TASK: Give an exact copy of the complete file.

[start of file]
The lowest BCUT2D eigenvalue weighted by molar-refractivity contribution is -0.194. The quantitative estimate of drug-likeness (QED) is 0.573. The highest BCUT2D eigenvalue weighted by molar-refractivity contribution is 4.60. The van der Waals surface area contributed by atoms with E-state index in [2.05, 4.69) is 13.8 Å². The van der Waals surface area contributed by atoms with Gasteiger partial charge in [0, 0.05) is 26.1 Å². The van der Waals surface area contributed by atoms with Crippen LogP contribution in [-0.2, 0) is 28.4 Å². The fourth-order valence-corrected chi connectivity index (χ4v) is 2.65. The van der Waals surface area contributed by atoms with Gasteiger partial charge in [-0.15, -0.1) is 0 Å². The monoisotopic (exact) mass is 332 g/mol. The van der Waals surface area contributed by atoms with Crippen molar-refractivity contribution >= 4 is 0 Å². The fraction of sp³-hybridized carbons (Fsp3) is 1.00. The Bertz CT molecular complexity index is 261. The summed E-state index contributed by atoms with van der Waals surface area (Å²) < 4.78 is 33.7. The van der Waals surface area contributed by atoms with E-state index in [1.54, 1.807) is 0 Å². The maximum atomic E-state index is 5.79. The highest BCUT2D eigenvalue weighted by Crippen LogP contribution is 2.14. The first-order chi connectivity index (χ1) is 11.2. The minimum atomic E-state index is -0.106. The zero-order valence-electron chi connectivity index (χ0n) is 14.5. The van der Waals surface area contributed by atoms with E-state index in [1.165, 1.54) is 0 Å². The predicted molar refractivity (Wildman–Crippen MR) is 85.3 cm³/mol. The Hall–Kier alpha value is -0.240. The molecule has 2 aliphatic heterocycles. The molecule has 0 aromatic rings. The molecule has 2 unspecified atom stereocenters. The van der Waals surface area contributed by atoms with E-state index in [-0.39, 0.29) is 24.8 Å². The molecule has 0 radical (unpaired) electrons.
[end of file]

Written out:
The lowest BCUT2D eigenvalue weighted by molar-refractivity contribution is -0.194. The quantitative estimate of drug-likeness (QED) is 0.573. The highest BCUT2D eigenvalue weighted by molar-refractivity contribution is 4.60. The van der Waals surface area contributed by atoms with E-state index in [2.05, 4.69) is 13.8 Å². The van der Waals surface area contributed by atoms with Gasteiger partial charge in [0, 0.05) is 26.1 Å². The van der Waals surface area contributed by atoms with Crippen LogP contribution in [-0.2, 0) is 28.4 Å². The fourth-order valence-corrected chi connectivity index (χ4v) is 2.65. The van der Waals surface area contributed by atoms with Gasteiger partial charge in [-0.15, -0.1) is 0 Å². The monoisotopic (exact) mass is 332 g/mol. The van der Waals surface area contributed by atoms with Crippen molar-refractivity contribution >= 4 is 0 Å². The fraction of sp³-hybridized carbons (Fsp3) is 1.00. The Bertz CT molecular complexity index is 261. The summed E-state index contributed by atoms with van der Waals surface area (Å²) < 4.78 is 33.7. The van der Waals surface area contributed by atoms with E-state index in [1.54, 1.807) is 0 Å². The maximum atomic E-state index is 5.79. The highest BCUT2D eigenvalue weighted by Crippen LogP contribution is 2.14. The first-order chi connectivity index (χ1) is 11.2. The minimum atomic E-state index is -0.106. The zero-order valence-electron chi connectivity index (χ0n) is 14.5. The van der Waals surface area contributed by atoms with E-state index in [1.165, 1.54) is 0 Å². The predicted molar refractivity (Wildman–Crippen MR) is 85.3 cm³/mol. The Hall–Kier alpha value is -0.240. The molecule has 2 aliphatic heterocycles. The molecule has 0 aromatic rings. The molecule has 2 unspecified atom stereocenters. The van der Waals surface area contributed by atoms with E-state index in [-0.39, 0.29) is 24.8 Å². The molecule has 0 radical (unpaired) electrons.